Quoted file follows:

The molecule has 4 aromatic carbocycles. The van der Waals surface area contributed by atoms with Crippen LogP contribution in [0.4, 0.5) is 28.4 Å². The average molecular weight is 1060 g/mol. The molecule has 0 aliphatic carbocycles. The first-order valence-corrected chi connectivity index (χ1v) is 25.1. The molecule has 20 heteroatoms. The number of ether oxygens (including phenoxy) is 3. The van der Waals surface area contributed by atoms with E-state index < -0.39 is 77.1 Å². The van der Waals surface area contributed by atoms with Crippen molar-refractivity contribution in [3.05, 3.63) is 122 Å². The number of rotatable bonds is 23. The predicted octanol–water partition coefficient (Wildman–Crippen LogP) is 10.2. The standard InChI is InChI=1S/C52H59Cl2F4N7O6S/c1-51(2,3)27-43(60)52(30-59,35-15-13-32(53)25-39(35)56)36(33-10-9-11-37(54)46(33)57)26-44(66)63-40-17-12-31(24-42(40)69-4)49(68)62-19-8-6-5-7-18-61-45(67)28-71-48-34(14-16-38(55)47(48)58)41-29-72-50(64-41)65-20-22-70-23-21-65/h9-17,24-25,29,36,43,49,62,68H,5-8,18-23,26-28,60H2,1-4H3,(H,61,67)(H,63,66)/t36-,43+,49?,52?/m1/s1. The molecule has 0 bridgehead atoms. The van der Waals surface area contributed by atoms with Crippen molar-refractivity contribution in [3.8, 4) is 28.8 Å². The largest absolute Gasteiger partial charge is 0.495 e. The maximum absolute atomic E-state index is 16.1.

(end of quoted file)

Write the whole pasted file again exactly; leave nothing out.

The molecule has 4 aromatic carbocycles. The van der Waals surface area contributed by atoms with Crippen LogP contribution in [0.4, 0.5) is 28.4 Å². The average molecular weight is 1060 g/mol. The molecule has 0 aliphatic carbocycles. The first-order valence-corrected chi connectivity index (χ1v) is 25.1. The molecule has 20 heteroatoms. The number of ether oxygens (including phenoxy) is 3. The van der Waals surface area contributed by atoms with E-state index < -0.39 is 77.1 Å². The van der Waals surface area contributed by atoms with Crippen molar-refractivity contribution in [3.05, 3.63) is 122 Å². The number of rotatable bonds is 23. The predicted octanol–water partition coefficient (Wildman–Crippen LogP) is 10.2. The standard InChI is InChI=1S/C52H59Cl2F4N7O6S/c1-51(2,3)27-43(60)52(30-59,35-15-13-32(53)25-39(35)56)36(33-10-9-11-37(54)46(33)57)26-44(66)63-40-17-12-31(24-42(40)69-4)49(68)62-19-8-6-5-7-18-61-45(67)28-71-48-34(14-16-38(55)47(48)58)41-29-72-50(64-41)65-20-22-70-23-21-65/h9-17,24-25,29,36,43,49,62,68H,5-8,18-23,26-28,60H2,1-4H3,(H,61,67)(H,63,66)/t36-,43+,49?,52?/m1/s1. The molecule has 0 bridgehead atoms. The van der Waals surface area contributed by atoms with Crippen molar-refractivity contribution in [3.8, 4) is 28.8 Å². The largest absolute Gasteiger partial charge is 0.495 e. The maximum absolute atomic E-state index is 16.1.